- Homeland Security refused to let an evacuation flight from Kabul land in the US, Reuters reported.
- The flight was carrying more than 100 Americans and US green card holders, including 59 children.
- The plane was still waiting in Abu Dhabi as of Wednesday morning, an activist group said.
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The Department of Homeland Security stopped an evacuation flight from Kabul carrying more than 100 US citizens and green card holders from landing in the United States this week, Reuters reported, citing an activist group.
The private charter plane from Kam Air, which was organized by the nonprofit Project Dynamo, arrived in Abu Dhabi on Tuesday, the report said.
It was carrying 28 Americans, 83 green card holders, and six Afghans who were granted US Special Immigration Visas for working with the US government, Reuters reported. Fifty-nine of the passengers were children, Project Dynamo said in a Tuesday press release.
"Today's triumph is ending in tragedy. After initial approval, the US Government is now denying entry into the US for our American passengers aboard Dynamo 01," Project Dynamo said in a Tuesday Instagram post.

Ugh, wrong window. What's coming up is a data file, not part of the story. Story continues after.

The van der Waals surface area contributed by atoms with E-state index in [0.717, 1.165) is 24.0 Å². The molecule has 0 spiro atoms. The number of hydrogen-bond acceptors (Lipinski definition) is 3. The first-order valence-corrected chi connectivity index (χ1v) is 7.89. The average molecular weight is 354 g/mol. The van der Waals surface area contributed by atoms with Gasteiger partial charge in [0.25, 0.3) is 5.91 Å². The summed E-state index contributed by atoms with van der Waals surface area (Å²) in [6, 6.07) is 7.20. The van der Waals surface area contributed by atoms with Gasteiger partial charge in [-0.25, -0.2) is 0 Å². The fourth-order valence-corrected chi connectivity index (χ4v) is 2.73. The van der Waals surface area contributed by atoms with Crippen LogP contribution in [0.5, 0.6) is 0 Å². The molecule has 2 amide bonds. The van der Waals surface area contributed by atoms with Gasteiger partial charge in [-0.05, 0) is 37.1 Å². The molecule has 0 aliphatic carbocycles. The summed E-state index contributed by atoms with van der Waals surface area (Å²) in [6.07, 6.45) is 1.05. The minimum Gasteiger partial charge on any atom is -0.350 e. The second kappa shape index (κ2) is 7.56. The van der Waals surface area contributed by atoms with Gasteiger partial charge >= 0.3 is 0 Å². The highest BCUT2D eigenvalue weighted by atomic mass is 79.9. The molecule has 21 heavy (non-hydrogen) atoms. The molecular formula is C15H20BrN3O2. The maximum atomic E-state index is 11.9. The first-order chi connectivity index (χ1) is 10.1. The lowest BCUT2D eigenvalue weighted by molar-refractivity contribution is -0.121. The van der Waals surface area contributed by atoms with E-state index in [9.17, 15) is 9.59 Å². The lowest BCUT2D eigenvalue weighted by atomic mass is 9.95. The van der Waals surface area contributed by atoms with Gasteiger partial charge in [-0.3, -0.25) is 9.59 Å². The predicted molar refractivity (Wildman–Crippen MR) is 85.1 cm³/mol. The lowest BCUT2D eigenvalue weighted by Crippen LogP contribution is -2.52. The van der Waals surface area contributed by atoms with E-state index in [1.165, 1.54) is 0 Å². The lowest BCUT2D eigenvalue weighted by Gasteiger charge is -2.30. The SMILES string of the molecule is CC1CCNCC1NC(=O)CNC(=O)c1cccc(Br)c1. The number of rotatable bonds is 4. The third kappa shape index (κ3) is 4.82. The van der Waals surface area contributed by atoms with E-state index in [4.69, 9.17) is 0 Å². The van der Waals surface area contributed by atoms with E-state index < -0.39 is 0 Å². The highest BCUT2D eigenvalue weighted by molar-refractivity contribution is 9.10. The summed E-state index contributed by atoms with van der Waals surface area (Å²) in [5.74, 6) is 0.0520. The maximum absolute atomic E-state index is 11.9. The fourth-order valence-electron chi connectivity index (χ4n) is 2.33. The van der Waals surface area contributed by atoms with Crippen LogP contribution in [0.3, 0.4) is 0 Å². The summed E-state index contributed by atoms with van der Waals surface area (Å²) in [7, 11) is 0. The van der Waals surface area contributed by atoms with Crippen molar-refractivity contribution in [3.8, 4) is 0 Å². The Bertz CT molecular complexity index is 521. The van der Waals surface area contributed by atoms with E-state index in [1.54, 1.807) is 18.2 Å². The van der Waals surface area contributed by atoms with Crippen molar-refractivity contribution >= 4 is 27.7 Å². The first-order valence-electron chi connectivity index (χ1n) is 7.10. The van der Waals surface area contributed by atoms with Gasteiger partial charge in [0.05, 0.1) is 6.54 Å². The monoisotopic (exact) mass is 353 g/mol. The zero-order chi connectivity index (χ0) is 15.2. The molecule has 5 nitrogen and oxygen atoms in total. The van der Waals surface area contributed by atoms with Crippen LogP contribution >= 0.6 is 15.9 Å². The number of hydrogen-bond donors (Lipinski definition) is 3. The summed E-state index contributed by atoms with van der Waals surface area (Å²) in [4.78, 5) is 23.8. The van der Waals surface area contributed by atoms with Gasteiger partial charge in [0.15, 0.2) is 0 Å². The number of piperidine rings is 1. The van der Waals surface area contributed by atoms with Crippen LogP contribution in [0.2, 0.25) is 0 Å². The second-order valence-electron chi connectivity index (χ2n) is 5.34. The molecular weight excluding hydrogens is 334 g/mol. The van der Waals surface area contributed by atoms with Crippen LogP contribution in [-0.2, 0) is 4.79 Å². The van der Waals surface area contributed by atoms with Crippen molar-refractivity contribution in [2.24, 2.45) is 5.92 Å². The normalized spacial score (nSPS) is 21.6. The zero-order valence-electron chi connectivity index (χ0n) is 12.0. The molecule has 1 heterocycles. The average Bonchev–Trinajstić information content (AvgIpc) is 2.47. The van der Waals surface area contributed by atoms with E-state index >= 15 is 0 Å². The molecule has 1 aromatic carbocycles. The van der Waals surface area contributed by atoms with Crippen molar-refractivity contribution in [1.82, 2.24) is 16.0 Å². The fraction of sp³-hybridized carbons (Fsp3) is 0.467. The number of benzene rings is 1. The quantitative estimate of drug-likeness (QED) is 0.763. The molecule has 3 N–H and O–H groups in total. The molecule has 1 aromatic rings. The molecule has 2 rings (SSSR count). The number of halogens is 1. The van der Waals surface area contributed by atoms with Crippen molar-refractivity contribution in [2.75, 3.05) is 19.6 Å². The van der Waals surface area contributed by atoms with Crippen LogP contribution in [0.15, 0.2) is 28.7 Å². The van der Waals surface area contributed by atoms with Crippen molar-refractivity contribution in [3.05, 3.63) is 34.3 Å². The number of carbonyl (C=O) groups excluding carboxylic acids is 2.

"These Americans are being denied entry into THEIR OWN COUNTRY by the US."
The plane was still in Abu Dhabi as of Wednesday morning, Project Dynamo said.
The group's founder, Bryan Stern, told Reuters he initially planned to transfer the passengers to an Ethiopian Airlines plane for an onward flight to John F. Kennedy International Airport in New York - a journey he said the US Customs and Border Protection had cleared.
But this was suddenly changed to Dulles International Airport in Washington, DC, before Stern was then told that the plane wasn't allowed to arrive anywhere in the US, he said.
The Department of Homeland Security did not immediately respond to Insider's request for comment.
An anonymous Biden administration official told Reuters they were unfamiliar with the matter and that documents needed to be verified before a plane is cleared to land - a process that usually takes time.
Stern told Reuters he had obtained permission from the Taliban-run Afghan Civil Aviation Authority to send the evacuation plane to Kabul, and that he was frustrated he couldn't enter the US after a more than 14-hour wait in Abu Dhabi.
"I have a big, beautiful, giant, humongous Boeing 787 that I can see parked in front of us," he said, according to Reuters. "I have crew. I have food."
According to its website, Project Dynamo is "committed to honoring the promise made to civilians in Afghanistan that aided the United States over the last two decades."
It is unclear how many have been able to leave since the August 31 deadline for total military withdrawal.
Secretary of Defense Lloyd Austin told a Tuesday Senate Armed Services Committee hearing that he could not provide a number of how many Americans are left in Afghanistan, saying the figure "fluctuates daily," per CNN.